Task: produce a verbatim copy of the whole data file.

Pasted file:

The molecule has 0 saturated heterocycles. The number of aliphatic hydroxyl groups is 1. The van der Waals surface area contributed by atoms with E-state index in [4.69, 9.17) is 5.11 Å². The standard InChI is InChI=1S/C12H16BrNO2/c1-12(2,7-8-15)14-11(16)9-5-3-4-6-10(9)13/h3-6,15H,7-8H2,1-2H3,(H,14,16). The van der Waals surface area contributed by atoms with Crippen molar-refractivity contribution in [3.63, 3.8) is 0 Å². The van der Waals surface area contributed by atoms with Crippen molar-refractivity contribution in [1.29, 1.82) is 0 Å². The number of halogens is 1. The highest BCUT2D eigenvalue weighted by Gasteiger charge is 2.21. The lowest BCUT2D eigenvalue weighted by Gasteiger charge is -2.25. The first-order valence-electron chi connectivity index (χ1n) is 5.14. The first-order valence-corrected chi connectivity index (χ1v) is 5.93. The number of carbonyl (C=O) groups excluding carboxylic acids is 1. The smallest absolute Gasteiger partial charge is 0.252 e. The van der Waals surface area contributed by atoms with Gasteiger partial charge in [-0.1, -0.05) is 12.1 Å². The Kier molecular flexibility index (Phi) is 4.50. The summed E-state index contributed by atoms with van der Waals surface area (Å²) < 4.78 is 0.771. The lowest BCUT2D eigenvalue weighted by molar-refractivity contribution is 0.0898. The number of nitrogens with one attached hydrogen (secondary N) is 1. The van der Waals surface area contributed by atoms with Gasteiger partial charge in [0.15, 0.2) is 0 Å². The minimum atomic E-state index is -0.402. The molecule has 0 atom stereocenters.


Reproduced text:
The molecule has 0 saturated heterocycles. The number of aliphatic hydroxyl groups is 1. The van der Waals surface area contributed by atoms with E-state index in [4.69, 9.17) is 5.11 Å². The standard InChI is InChI=1S/C12H16BrNO2/c1-12(2,7-8-15)14-11(16)9-5-3-4-6-10(9)13/h3-6,15H,7-8H2,1-2H3,(H,14,16). The van der Waals surface area contributed by atoms with Crippen molar-refractivity contribution in [3.63, 3.8) is 0 Å². The van der Waals surface area contributed by atoms with Crippen molar-refractivity contribution in [1.29, 1.82) is 0 Å². The number of halogens is 1. The highest BCUT2D eigenvalue weighted by Gasteiger charge is 2.21. The lowest BCUT2D eigenvalue weighted by Gasteiger charge is -2.25. The first-order valence-electron chi connectivity index (χ1n) is 5.14. The first-order valence-corrected chi connectivity index (χ1v) is 5.93. The number of carbonyl (C=O) groups excluding carboxylic acids is 1. The smallest absolute Gasteiger partial charge is 0.252 e. The van der Waals surface area contributed by atoms with Gasteiger partial charge in [-0.1, -0.05) is 12.1 Å². The Kier molecular flexibility index (Phi) is 4.50. The summed E-state index contributed by atoms with van der Waals surface area (Å²) < 4.78 is 0.771. The lowest BCUT2D eigenvalue weighted by molar-refractivity contribution is 0.0898. The number of nitrogens with one attached hydrogen (secondary N) is 1. The van der Waals surface area contributed by atoms with Gasteiger partial charge in [0.15, 0.2) is 0 Å². The minimum atomic E-state index is -0.402. The molecule has 0 atom stereocenters.